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Classics Never Go Out Of Style. The Original Military Issue Sunglasses.

Updated on February 15, 2012

My Military Issue Sunglasses

Timeless Style Has Staying Power

I love high performance eyewear. Ever since I was old enough to afford quality sunglasses, they were on my face every time the sun was out. One of my earliest recolections of this style of military issue sunglasses was when I was about 7 years old. My father who at the time was in the Air Force came home from work one day sporting these sunglasses. I didn't realize it at the time but the impression they made stuck with me.

Fast forward 11 years. I followed in my fathers footsteps and joined the military as well. Except it was the Navy. Top Gun was the hit movie of the decade and the military sunglasses Tom Cruise wore had hit the fashion scene. Everybody was wearing them.

A couple of years later bright neon colored Oakleys and Ray Ban Wayfarers were on everybody's faces but through all of those faddish styles, flying under the radar were sunglasses that stood the test of time.

Since 1958 when the first set of military issue sunglasses aptly named "Pilot Goggle Number 58" first hit the supply shelves within the military, these protective shades flown in every military aircraft forward deployed to every conflict America has been involved in.

American Optical was the first manufacturer to begin producing them at the time with a pair of these shades even making its way to the moon on Apollo 11 in 1969. Commander Neil Armstrong had a pair stashed away on his famous ride and if I'm not mistaken they're on display at the Smithsonian Air and Space Museum for all to admire. Later on, another manufacturer got into the game. Randolph Engineering also received a contract and they still make them for the military today. I actually received two pair of Randolph eyeglasses when I worked on the flight deck and had to wear them in order to continue my duties. The requirments for working the flight deck on carriers is that one must have vision correctable to 20/20.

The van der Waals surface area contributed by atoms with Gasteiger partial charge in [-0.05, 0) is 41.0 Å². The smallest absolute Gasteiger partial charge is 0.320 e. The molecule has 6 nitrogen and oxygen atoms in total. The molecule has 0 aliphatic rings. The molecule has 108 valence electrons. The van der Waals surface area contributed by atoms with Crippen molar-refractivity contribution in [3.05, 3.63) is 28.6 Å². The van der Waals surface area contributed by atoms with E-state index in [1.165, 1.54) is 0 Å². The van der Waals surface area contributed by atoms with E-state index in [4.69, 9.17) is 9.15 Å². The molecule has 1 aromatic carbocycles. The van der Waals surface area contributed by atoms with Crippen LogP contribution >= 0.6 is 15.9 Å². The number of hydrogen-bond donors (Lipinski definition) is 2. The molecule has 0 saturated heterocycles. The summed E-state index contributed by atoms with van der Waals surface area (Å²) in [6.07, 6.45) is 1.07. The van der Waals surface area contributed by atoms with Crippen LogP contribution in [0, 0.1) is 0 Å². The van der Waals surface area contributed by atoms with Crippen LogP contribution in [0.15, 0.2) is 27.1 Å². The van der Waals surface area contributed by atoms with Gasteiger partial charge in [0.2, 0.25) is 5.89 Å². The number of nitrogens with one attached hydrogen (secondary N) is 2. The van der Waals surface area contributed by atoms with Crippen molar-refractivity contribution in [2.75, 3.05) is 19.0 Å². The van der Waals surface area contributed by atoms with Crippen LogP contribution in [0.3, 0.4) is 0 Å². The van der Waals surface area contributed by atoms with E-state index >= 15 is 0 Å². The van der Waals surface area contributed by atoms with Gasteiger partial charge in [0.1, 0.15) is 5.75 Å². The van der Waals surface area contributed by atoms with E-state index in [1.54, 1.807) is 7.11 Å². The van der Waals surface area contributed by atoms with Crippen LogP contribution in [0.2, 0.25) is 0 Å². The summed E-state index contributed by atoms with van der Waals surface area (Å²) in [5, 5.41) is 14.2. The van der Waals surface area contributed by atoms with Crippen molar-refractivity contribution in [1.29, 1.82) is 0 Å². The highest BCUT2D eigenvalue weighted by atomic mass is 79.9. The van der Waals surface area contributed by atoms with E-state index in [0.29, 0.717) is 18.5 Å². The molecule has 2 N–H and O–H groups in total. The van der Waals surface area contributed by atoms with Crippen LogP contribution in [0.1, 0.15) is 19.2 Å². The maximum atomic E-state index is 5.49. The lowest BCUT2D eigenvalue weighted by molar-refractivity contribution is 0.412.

This style of frame is perfect for both pilots and flight deck personnel that are required to wear helmets with over the ear sound protection. The bayonet style ear pieces help to prevent loss of hearing protection and keep the seal of the headset around the ear.

One reason I love my pair so much other than the coolness factor is that during cold weather, they don't fog up for me. Going from a warm room to the icy, frigid conditions of an upper mid-west winter, they don't seem to fog nearly as easily as my Arnett's. A lot of that has to do with the fact that they sit further away from my eye socket than some of the other brands out there which brings me to a negative aspect of these sunglasses.

On bright days when the sun hits my face at a right angle, too much light will get through the sides and not perform as well in providing proper shade. But that is not a deal breaker in my decision to stick with these. Overall they rock.

For the price, these sunglasses are built like a tank. Solid construction throughout with lenses that exceed ANSI Z-803 standard for impact resistance which means they will take a beating and may even save your sight one day. Hey, it beats wearing crappy $10 gas station brand glasses that may shatter into your eyes in an accident.

At the end of the day, deciding to stay with styles that have endured is always a good choice no matter what it is.

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